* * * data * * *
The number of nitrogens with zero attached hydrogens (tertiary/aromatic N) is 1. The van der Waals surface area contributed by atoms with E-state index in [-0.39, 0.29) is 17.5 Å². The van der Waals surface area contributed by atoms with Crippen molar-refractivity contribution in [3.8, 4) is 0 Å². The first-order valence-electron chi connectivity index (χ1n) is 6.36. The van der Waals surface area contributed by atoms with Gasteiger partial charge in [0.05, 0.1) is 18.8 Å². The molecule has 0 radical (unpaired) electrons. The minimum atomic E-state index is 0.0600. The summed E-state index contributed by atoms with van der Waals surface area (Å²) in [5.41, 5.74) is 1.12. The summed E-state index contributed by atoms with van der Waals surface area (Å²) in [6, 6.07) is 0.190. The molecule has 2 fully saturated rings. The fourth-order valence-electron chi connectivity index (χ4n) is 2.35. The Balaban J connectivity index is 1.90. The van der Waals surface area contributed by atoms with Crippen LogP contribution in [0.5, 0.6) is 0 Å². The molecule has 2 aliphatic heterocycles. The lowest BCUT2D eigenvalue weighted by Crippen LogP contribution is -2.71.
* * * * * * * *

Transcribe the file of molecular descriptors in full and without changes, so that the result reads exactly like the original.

The number of nitrogens with zero attached hydrogens (tertiary/aromatic N) is 1. The van der Waals surface area contributed by atoms with E-state index in [-0.39, 0.29) is 17.5 Å². The van der Waals surface area contributed by atoms with Crippen molar-refractivity contribution in [3.8, 4) is 0 Å². The first-order valence-electron chi connectivity index (χ1n) is 6.36. The van der Waals surface area contributed by atoms with Gasteiger partial charge in [0.05, 0.1) is 18.8 Å². The molecule has 0 radical (unpaired) electrons. The minimum atomic E-state index is 0.0600. The summed E-state index contributed by atoms with van der Waals surface area (Å²) in [5.41, 5.74) is 1.12. The summed E-state index contributed by atoms with van der Waals surface area (Å²) in [6, 6.07) is 0.190. The molecule has 2 fully saturated rings. The fourth-order valence-electron chi connectivity index (χ4n) is 2.35. The Balaban J connectivity index is 1.90. The van der Waals surface area contributed by atoms with Crippen LogP contribution in [0.5, 0.6) is 0 Å². The molecule has 2 aliphatic heterocycles. The lowest BCUT2D eigenvalue weighted by Crippen LogP contribution is -2.71.